I think it also an important leadership quality to understand that you are under authority – you are not the source of it – and that yours is not the only word on every matter even if occasionally it happens to be the last. For leaders who call themselves Christian, that means understanding that you are under Christ’s authority. That is, under the authority of one who chose to die rather than call in the armies of heaven to enforce his will. That is to be under the authority of one who calls us to high standards but also exercised compassion. It is a call to protect the vulnerable from the powerful – that is the only favouritism expected here.

And that is true whether one is President of a powerful nation or a holder of a significant local Office.

We were among the throng who waited to see the Olympic Torch relay run through our town. To be on the safe side we went in early and had breakfast in a cafe in town and then allowed plenty of time to find a spot near the end of the route. My instinct was right because the crowds were thinner and we had the added bonus of sheltering under a tree from the rain which arrived in town pretty much at the same time that the flame did. It helped that we listened to the local radio so we could be up-to-date with its progress – uncertainty is often the hardest thing about waiting; much easier to wait when you have an idea of how long, even if it is a long wait. Having one earpiece each did have some disadvantages though. If either of us moved too far or too suddenly then one or both of the ear pieces fell out.

Meanwhile the torch was a case of “Blink and you miss it”. There was plenty of warning: police motorcyclists, sponsors’ lorries, official Olympic vehicles heralded its approach. However, many of the runners ran and that meant that many of us spectators only had a quick glimpse as they passed. A commentator on the radio advised them to walk or jog slowly – partly so that they could relish their three hundred yards, and partly so that family, friends, supporters and general public could do so too.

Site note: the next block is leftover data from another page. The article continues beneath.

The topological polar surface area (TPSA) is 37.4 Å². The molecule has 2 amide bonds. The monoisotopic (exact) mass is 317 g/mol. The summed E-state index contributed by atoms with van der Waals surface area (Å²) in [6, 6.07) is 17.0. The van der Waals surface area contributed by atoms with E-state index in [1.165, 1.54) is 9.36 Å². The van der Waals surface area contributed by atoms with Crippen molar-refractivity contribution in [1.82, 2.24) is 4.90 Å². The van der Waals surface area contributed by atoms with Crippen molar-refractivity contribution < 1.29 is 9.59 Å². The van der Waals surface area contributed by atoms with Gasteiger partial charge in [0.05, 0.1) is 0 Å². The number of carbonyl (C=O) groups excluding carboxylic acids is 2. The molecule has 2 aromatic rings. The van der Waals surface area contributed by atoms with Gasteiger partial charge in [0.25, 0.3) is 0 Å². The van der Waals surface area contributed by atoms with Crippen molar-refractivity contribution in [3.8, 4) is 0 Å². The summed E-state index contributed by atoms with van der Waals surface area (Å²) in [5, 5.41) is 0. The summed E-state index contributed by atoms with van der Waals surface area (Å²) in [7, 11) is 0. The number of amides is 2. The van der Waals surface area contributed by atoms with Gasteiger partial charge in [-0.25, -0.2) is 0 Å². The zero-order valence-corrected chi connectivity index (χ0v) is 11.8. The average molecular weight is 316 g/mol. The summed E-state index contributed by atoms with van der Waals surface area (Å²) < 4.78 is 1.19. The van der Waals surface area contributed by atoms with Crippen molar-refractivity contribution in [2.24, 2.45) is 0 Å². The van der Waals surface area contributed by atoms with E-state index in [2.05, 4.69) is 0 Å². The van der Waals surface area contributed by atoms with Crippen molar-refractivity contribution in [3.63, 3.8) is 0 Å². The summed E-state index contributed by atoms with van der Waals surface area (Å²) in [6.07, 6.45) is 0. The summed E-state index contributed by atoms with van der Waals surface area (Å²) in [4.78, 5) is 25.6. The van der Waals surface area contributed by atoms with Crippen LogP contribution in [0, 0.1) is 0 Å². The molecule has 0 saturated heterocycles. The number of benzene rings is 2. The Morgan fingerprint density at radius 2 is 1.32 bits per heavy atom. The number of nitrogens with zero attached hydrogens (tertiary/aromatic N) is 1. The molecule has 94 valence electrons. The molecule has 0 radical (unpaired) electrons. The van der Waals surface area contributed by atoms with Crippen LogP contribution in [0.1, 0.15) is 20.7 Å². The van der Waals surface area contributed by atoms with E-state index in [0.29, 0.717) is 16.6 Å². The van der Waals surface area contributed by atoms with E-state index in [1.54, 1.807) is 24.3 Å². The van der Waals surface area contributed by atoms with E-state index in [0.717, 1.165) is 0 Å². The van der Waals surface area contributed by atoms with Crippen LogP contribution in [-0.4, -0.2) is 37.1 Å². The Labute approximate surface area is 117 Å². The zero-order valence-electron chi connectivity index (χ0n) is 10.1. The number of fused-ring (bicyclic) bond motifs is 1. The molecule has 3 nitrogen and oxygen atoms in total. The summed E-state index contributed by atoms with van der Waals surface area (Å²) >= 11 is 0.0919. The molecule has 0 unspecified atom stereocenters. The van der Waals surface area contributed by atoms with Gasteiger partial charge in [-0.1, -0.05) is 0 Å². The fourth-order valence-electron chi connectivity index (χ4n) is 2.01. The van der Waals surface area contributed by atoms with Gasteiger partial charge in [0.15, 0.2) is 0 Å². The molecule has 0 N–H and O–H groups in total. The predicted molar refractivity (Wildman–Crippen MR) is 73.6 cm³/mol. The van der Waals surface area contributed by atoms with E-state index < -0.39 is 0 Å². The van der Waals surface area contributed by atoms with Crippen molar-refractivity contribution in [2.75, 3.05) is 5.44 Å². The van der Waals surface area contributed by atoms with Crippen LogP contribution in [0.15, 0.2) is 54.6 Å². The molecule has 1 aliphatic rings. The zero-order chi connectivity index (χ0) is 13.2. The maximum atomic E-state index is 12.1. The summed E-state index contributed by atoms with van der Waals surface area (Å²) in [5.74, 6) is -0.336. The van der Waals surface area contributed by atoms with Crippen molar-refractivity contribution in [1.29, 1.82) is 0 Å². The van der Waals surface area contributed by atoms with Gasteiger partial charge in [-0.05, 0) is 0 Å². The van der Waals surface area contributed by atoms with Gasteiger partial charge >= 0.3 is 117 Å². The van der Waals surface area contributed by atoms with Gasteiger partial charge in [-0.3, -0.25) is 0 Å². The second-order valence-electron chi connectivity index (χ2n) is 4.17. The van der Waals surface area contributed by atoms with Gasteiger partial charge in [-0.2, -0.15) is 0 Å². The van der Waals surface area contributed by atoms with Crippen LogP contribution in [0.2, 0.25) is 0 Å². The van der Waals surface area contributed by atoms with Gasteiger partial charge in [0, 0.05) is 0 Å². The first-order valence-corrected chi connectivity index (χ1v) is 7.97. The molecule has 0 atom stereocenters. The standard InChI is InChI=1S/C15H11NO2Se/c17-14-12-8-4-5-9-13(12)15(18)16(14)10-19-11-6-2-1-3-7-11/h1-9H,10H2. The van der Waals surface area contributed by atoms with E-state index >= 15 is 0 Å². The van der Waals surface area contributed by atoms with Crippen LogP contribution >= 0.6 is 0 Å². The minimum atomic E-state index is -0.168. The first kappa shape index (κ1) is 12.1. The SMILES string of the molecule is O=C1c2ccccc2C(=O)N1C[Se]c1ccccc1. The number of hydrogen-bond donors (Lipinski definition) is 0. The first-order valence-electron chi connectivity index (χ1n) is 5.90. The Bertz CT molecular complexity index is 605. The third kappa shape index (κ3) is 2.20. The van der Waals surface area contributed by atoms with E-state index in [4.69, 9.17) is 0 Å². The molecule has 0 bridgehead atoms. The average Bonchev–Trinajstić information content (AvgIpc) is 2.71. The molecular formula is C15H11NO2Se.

The upshot for us is that a photo of the actual flame was nearly impossible to take – the best view, I’m told, is on the internet!

I know that not everyone is getting excited about the Olympics – not a great sports fan myself – so if you wish to ignore it, go away, watch/do something else, that is OK by me. However, it saddens me that, beyond a certain good-humoured grumbling, some people seem to be wishing the whole thing will fail or express cynicism that is not much different from ill-will. For myself, I hope people will be blessed by the Olympics and if the symbolism of thousands of ordinary heroes handing on a flame of international amity leaves you cold that’s your prerogative. As for me, substitute “saints” for “ordinary heroes” and “spirit of the gospel” for “flame of international amity”, and there is a deeper meaning worth celebrating too.

Here are some of our photos:

two hours to go an hour to gopolice outridershere it comesand afterwards in the rain

Firework display

Just a little bit of innocent fun here. We found this site where you can design a simple firework display (online) and e-mail it to a friend: The Great British Rocket Rush. I hope it still works – we first found it a couple of years ago – and had a go at making a “display” this afternoon. Since then the website seems to have become somewhat slow to respond.

The “firework display” is not the same as the real thing, of course, but safe and not so weather-dependent.